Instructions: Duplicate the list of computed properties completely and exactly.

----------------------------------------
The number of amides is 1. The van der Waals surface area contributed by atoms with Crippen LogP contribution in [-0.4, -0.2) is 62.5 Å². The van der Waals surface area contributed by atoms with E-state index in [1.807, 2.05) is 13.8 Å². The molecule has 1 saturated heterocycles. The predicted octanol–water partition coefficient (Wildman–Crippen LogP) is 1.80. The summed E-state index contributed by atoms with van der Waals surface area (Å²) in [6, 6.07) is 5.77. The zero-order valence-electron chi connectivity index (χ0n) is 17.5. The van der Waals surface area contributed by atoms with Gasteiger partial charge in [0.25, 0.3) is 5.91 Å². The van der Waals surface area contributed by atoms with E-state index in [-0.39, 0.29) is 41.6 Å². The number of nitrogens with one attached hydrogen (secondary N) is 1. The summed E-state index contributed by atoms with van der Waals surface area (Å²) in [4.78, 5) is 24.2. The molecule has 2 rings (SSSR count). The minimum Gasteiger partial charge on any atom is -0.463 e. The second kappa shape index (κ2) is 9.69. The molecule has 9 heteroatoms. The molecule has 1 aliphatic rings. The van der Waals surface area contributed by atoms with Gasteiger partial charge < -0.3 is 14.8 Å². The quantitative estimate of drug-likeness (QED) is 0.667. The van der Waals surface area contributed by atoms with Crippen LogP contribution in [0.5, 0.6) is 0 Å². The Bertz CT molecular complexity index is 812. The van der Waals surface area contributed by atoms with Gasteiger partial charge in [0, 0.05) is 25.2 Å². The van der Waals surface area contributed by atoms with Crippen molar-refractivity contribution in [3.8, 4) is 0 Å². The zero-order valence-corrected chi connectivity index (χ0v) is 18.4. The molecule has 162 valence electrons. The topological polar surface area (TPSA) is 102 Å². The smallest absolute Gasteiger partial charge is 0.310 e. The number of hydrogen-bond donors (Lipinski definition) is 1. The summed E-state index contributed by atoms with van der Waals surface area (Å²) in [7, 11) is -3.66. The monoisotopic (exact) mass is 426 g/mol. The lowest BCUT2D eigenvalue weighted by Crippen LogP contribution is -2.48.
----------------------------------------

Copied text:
The number of amides is 1. The van der Waals surface area contributed by atoms with Crippen LogP contribution in [-0.4, -0.2) is 62.5 Å². The van der Waals surface area contributed by atoms with E-state index in [1.807, 2.05) is 13.8 Å². The molecule has 1 saturated heterocycles. The predicted octanol–water partition coefficient (Wildman–Crippen LogP) is 1.80. The summed E-state index contributed by atoms with van der Waals surface area (Å²) in [6, 6.07) is 5.77. The zero-order valence-electron chi connectivity index (χ0n) is 17.5. The van der Waals surface area contributed by atoms with Gasteiger partial charge in [0.25, 0.3) is 5.91 Å². The van der Waals surface area contributed by atoms with E-state index in [-0.39, 0.29) is 41.6 Å². The number of nitrogens with one attached hydrogen (secondary N) is 1. The summed E-state index contributed by atoms with van der Waals surface area (Å²) in [4.78, 5) is 24.2. The molecule has 2 rings (SSSR count). The minimum Gasteiger partial charge on any atom is -0.463 e. The second kappa shape index (κ2) is 9.69. The molecule has 9 heteroatoms. The molecule has 1 aliphatic rings. The van der Waals surface area contributed by atoms with Gasteiger partial charge < -0.3 is 14.8 Å². The quantitative estimate of drug-likeness (QED) is 0.667. The van der Waals surface area contributed by atoms with Crippen LogP contribution in [0.5, 0.6) is 0 Å². The Bertz CT molecular complexity index is 812. The van der Waals surface area contributed by atoms with Gasteiger partial charge in [0, 0.05) is 25.2 Å². The van der Waals surface area contributed by atoms with Crippen molar-refractivity contribution in [3.8, 4) is 0 Å². The zero-order valence-corrected chi connectivity index (χ0v) is 18.4. The molecule has 162 valence electrons. The topological polar surface area (TPSA) is 102 Å². The smallest absolute Gasteiger partial charge is 0.310 e. The number of hydrogen-bond donors (Lipinski definition) is 1. The summed E-state index contributed by atoms with van der Waals surface area (Å²) in [7, 11) is -3.66. The monoisotopic (exact) mass is 426 g/mol. The lowest BCUT2D eigenvalue weighted by Crippen LogP contribution is -2.48.